Home Plumbing How Long Does It Take to Become a Plumber?

How Long Does It Take to Become a Plumber?

by Michael Blount

The plumbing profession is an essential part of modern society. Without skilled plumbers to install, maintain, and repair water, drainage, heating, and cooling systems in homes and businesses, we would not be able to enjoy the comforts and conveniences that we often take for granted. Becoming a licensed plumber requires dedication and hard work, but it can lead to a stable and rewarding career. So how long does it take to go from plumbing novice to licensed professional?

Education and Training Requirements

The first step to pursuing a plumbing career is making sure you have the requisite basic education. A high school diploma or equivalent is required for any formal plumbing training program. Many aspiring plumbers get a head start by taking courses related to construction, math, science, and mechanical principles while still in high school.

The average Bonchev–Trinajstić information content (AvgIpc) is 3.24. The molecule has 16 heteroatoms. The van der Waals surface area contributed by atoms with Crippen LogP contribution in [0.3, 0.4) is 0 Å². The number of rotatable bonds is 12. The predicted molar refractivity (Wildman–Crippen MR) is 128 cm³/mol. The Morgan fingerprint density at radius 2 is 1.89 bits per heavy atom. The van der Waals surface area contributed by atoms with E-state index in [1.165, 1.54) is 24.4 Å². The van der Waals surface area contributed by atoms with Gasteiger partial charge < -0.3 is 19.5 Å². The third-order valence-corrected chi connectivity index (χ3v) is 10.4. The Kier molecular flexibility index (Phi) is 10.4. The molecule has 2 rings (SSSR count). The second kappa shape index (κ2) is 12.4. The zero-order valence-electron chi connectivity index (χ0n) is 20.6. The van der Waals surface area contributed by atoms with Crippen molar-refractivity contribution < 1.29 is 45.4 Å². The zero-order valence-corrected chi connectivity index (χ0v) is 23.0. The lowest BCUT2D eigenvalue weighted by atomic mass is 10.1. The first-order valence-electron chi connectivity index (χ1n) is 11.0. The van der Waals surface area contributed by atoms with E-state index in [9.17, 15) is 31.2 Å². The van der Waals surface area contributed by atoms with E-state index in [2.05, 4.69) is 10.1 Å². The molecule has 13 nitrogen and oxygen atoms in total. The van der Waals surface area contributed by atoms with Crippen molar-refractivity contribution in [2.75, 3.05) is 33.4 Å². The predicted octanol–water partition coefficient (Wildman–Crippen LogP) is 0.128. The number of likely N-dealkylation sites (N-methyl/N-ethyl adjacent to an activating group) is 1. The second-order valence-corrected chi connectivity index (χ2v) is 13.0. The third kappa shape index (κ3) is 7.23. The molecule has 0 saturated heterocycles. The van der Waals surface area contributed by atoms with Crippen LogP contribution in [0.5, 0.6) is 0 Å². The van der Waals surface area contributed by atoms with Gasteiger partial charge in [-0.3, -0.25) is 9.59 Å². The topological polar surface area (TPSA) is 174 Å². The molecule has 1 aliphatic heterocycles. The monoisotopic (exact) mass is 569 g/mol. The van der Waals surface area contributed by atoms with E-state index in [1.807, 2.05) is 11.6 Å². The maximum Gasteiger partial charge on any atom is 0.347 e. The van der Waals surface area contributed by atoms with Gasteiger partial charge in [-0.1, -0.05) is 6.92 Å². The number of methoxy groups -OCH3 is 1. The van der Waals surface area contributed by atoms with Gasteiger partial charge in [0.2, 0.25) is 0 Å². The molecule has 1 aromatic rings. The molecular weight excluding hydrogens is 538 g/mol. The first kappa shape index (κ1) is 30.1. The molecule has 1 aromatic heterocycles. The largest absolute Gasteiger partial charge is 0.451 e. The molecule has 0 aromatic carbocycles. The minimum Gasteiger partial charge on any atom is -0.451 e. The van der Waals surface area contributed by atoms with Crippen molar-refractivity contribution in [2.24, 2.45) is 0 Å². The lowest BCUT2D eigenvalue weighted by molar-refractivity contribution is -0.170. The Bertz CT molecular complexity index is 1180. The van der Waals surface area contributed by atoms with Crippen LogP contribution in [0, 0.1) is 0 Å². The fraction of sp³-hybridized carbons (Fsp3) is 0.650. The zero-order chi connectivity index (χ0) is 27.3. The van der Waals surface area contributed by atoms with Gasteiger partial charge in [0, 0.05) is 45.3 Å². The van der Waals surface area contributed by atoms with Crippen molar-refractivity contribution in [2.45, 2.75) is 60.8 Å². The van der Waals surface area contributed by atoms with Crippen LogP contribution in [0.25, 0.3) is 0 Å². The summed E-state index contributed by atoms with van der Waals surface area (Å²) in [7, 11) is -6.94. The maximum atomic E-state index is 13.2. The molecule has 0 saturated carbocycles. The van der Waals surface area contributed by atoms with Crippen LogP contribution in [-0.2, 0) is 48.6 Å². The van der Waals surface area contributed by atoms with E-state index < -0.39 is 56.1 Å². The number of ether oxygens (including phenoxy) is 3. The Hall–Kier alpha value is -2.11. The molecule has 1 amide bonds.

Once a high school diploma or GED is obtained, there are two main educational paths to acquiring the technical skills and experience needed to become a licensed plumber: completing a formal apprenticeship program or attending trade school and receiving on-the-job training.

Apprenticeship programs usually last 4-5 years and include a combination of paid on-the-job training and classroom instruction. Apprentices typically complete at least 2,000 hours of hands-on training each year working under the supervision of a master plumber. This gives them the opportunity to gain skills in fixture installation, pipe system design, inspection and troubleshooting, equipment operation, and safety procedures.